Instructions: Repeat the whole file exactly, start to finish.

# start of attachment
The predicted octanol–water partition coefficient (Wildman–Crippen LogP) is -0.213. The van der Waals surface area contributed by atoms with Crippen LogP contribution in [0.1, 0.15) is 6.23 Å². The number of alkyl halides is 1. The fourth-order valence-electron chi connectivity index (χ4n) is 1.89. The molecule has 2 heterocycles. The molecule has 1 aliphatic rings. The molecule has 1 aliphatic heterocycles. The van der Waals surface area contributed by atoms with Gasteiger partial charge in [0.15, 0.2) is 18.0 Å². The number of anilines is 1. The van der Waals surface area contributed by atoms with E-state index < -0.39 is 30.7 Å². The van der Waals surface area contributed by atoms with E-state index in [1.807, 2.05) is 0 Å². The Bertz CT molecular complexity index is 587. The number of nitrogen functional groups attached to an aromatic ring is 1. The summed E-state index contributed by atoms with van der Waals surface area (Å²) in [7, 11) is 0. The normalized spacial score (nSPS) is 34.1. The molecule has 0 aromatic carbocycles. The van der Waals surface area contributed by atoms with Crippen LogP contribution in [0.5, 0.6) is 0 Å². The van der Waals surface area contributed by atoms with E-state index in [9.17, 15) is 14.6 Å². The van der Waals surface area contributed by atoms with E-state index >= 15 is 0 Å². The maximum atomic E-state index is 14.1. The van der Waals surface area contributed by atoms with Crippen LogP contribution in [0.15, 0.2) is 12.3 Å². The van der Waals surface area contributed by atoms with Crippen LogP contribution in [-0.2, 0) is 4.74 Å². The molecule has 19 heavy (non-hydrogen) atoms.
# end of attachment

The predicted octanol–water partition coefficient (Wildman–Crippen LogP) is -0.213. The van der Waals surface area contributed by atoms with Crippen LogP contribution in [0.1, 0.15) is 6.23 Å². The number of alkyl halides is 1. The fourth-order valence-electron chi connectivity index (χ4n) is 1.89. The molecule has 2 heterocycles. The molecule has 1 aliphatic rings. The molecule has 1 aliphatic heterocycles. The van der Waals surface area contributed by atoms with Gasteiger partial charge in [0.15, 0.2) is 18.0 Å². The number of anilines is 1. The van der Waals surface area contributed by atoms with E-state index < -0.39 is 30.7 Å². The van der Waals surface area contributed by atoms with E-state index in [1.807, 2.05) is 0 Å². The Bertz CT molecular complexity index is 587. The number of nitrogen functional groups attached to an aromatic ring is 1. The summed E-state index contributed by atoms with van der Waals surface area (Å²) in [7, 11) is 0. The normalized spacial score (nSPS) is 34.1. The molecule has 0 aromatic carbocycles. The van der Waals surface area contributed by atoms with Crippen LogP contribution in [0.5, 0.6) is 0 Å². The van der Waals surface area contributed by atoms with E-state index in [9.17, 15) is 14.6 Å². The van der Waals surface area contributed by atoms with E-state index >= 15 is 0 Å². The maximum atomic E-state index is 14.1. The van der Waals surface area contributed by atoms with Crippen LogP contribution in [0.15, 0.2) is 12.3 Å². The van der Waals surface area contributed by atoms with Crippen LogP contribution in [-0.2, 0) is 4.74 Å². The molecule has 19 heavy (non-hydrogen) atoms.